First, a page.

Bucharest Metro Challenge: A New Record

Remember the Bucharest Metro Challenge? We first did it in 2010, had our record beaten in 2011 and then failed to get it back in 2013.

Well, there’s a new standard to beat: Costin Iftode’s time (which had stood since 2011) has been beaten by Razvan Ionescu and Călin Darie, who did it a couple of weeks ago in 3 hours, 18 minutes and 15 seconds. You can read all about it here (in Romanian).

We plan on having another go sometime this summer.

Straight out of the petty-nationalist textbook

How many times have we seen this kind of thing?

If, as a foreigner, you dare to suggest that Romania is anything less than perfect (or that it may not have been perfect at some point in its entire history) you can expect a three-pronged attacked from petty-nationalists.

First off, a personal insult.

Second, the suggestion that – as a foreigner – you have no right to comment on Romania in anything other than glowing terms.

Thirdly, you will be told that your country is as bad or worse.

This, therefore, is straight out of the petty-nationalist textbook:


This was the original post we had the temerity on which to comment.

A story worth telling

Made_in_RomaniaAfter a week in Greece we decamped last Monday to Istanbul, where Brother-in-law of Bucharest Life – a major in the Romanian army – is currently stationed with Nato. (That Romanian Prime Minister Victor Ponta left Turkey the day after we arrived was a coincidence).

Anyway, one of the highlights of the week was a visit to this place: the Rahmi M. Koc Museum. Ostensibly a transport museum, it is a whole lot more: we expected to spend half an hour looking at a few old trains but ended up spending much of the day there. It’s a huge museum with an extensive range of exhibits both inside and out, including loads of hands-on science stuff for the kids, an amazing classic car collection, a submarine (which you can explore) and a narrow-gauge railway offering trips up and down the Golden Horn. Oh, and a locomotive Made in Romania.

Yet of all the gems on display, perhaps the most amazing is this American World War ll bomber, Hadley’s Harem, which crashed into the sea off the coast of Southern Turkey in 1943 while trying to reach Cyprus after being hit during a raid on the oil fields of… Ploiesti.


The captions tell the story of the bomber better than we could. It’s a story worth telling: no wonder the Turks saw fit to salvage the aircraft.



One other note from Istanbul:

Having ridden on the vintage tram which runs up and down Istiklal Cadessi, Son of Bucharest Life suggested something similar for Bucharest. A vintage tram running the length of Strada Lipscani perhaps? If you think that Bucharest doesn’t have any vintage trams, see this post from 2009.

Greek Life

Not in short supply

Not in short supply

We’ve spent the past week in Greece, a week which has of course been one of the more interesting in the country’s recent history. Yet as much as we’d love to confirm the scenes of chaos and panic reported by just about every media outlet in the world, we can’t. Instead, we have been witness to little more than the usual Greek summer experience of fine seafood, warm hospitality and bargain prices. The only difference between this and any other Greek holiday we have ever taken has been the weather: something of a disappointment for the first few days (Tuesday reminded us of childhood holidays on Ayr beach). Oh, and everybody wants to be paid in cash: cards are no longer an option in most places.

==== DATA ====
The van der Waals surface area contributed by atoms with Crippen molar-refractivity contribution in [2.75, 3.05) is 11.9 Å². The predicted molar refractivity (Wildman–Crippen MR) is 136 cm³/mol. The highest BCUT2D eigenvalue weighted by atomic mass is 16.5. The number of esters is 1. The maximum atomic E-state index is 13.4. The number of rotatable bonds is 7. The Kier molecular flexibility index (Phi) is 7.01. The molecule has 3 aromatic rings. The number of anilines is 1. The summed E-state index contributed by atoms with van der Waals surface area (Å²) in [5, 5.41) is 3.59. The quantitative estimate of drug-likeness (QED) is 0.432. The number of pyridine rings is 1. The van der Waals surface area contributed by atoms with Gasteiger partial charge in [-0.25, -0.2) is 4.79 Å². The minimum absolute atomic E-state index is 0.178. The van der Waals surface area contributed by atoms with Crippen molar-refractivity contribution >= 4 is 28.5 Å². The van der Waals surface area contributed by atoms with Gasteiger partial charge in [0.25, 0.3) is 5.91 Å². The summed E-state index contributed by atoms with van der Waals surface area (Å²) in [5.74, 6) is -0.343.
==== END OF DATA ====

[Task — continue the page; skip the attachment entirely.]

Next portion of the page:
We have also had more than the usual number of phonecalls from home, no surprise given that half of Romania spends its summer holiday in Greece and, given the hyperbolic nature of news reporting, is worried that the stories of empty cashpoints, empty shelves and Ceausescu-era-like queues at petrol stations are all true. We can confirm that – at least as we write these lines, on Thursday evening on the island of Evia – they are not.

Let’s start with the cashpoints.

Yes, capital controls are currently in place for Greeks, who are limited to cash withdrawals of €60 per day. However, all cards issued by non-Greek banks are not subject to these limits and the only limits are those imposed by the issuing banks.

You can still generally pay by credit or debit card if you insist, but we suggest that you bring and pay in cash wherever possible. This is as a courtesy to your hosts as much as anything else: your hotel or pension owner may have to wait weeks to get his or her hands on your money if you pay by card. Given that he or she will have salaries to pay, do the right thing and pay cash. If you really must use your card, do so at supermarkets, petrol stations and larger businesses.

Which brings us on to the subject of petrol.

One of the more bizarre phonecalls we have had this week has been about to the availability of petrol. We have been told by panicked relatives that it is running low and that there are queues at petrol stations as locals panic buy. We must fill up our car now, apparently.

Well, this was the scene at our local petrol station this afternoon:



No queue, plenty of petrol and prices way cheaper than Romania.

We can also confirm that Greek supermarkets are not running out of basic necessities, there is no shortage of beer or fresh seafood in the portside tavernas, and the ferries are not on strike.

Not yet, anyway.

We leave on Sunday, the day of a referendum on whether or not Greece should accept the IMF/ECB’s latest offer of financing (an offer no longer on the table, awkwardly). As things stand the vote looks like going the Greek government’s way (as in a resounding No). What happens then is anyone’s guess, but we do not expect panic and shortages, neither do any of the many Greeks we have spoken to. Life will go on pretty much as it always has in this part of Europe: at its own pace. At one restaurant last night we sat down at a table, the owner brought us menus and then sped off on his moped, returning with a woman (presumably the cook) some minutes later. Crisis? What crisis? Indeed, the whole situation was probably best summed up by one fisherman we talked to on Wednesday: ‘Fish, lots. Money, kaput.’

Even so, for the benefit of the bedwetters worrying about what effect the current crisis will have on their precious holidays, we have the following advice:

1. Bring euros: enough to pay for everything except petrol, including accommodation. Do not rely on debit and credit cards.

2. As we write, ATMs are still working with no limits in place for foreigners. While you may have to queue, however, the lines are well-ordered, locals friendly and in no way resentful (at least outwardly) that you can withdraw as much money as your own financial status allows (which in our case is less than a Greek).

3. In restaurants and bars let your waiter know as you order that you will be paying cash and that you will not be requiring any kind of receipt: you will be treated like a king.

No income tax, no VAT

No income tax, no VAT